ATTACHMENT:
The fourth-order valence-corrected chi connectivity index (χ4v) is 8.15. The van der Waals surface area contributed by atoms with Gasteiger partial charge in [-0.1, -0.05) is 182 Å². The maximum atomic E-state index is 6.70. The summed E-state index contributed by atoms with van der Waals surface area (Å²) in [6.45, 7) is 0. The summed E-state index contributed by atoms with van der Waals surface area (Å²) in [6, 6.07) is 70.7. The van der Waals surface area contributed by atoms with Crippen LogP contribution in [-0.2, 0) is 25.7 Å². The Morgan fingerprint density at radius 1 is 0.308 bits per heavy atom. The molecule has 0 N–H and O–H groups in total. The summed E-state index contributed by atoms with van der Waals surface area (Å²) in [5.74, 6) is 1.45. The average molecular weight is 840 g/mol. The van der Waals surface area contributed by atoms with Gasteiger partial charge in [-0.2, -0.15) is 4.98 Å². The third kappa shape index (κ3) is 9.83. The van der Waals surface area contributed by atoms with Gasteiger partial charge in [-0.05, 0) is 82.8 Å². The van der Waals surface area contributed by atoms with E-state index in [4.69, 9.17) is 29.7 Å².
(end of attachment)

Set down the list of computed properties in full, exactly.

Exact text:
The fourth-order valence-corrected chi connectivity index (χ4v) is 8.15. The van der Waals surface area contributed by atoms with Gasteiger partial charge in [-0.1, -0.05) is 182 Å². The maximum atomic E-state index is 6.70. The summed E-state index contributed by atoms with van der Waals surface area (Å²) in [6.45, 7) is 0. The summed E-state index contributed by atoms with van der Waals surface area (Å²) in [6, 6.07) is 70.7. The van der Waals surface area contributed by atoms with Crippen LogP contribution in [-0.2, 0) is 25.7 Å². The Morgan fingerprint density at radius 1 is 0.308 bits per heavy atom. The molecule has 0 N–H and O–H groups in total. The summed E-state index contributed by atoms with van der Waals surface area (Å²) in [5.74, 6) is 1.45. The average molecular weight is 840 g/mol. The van der Waals surface area contributed by atoms with Gasteiger partial charge in [-0.2, -0.15) is 4.98 Å². The third kappa shape index (κ3) is 9.83. The van der Waals surface area contributed by atoms with Gasteiger partial charge in [-0.05, 0) is 82.8 Å². The van der Waals surface area contributed by atoms with E-state index in [4.69, 9.17) is 29.7 Å².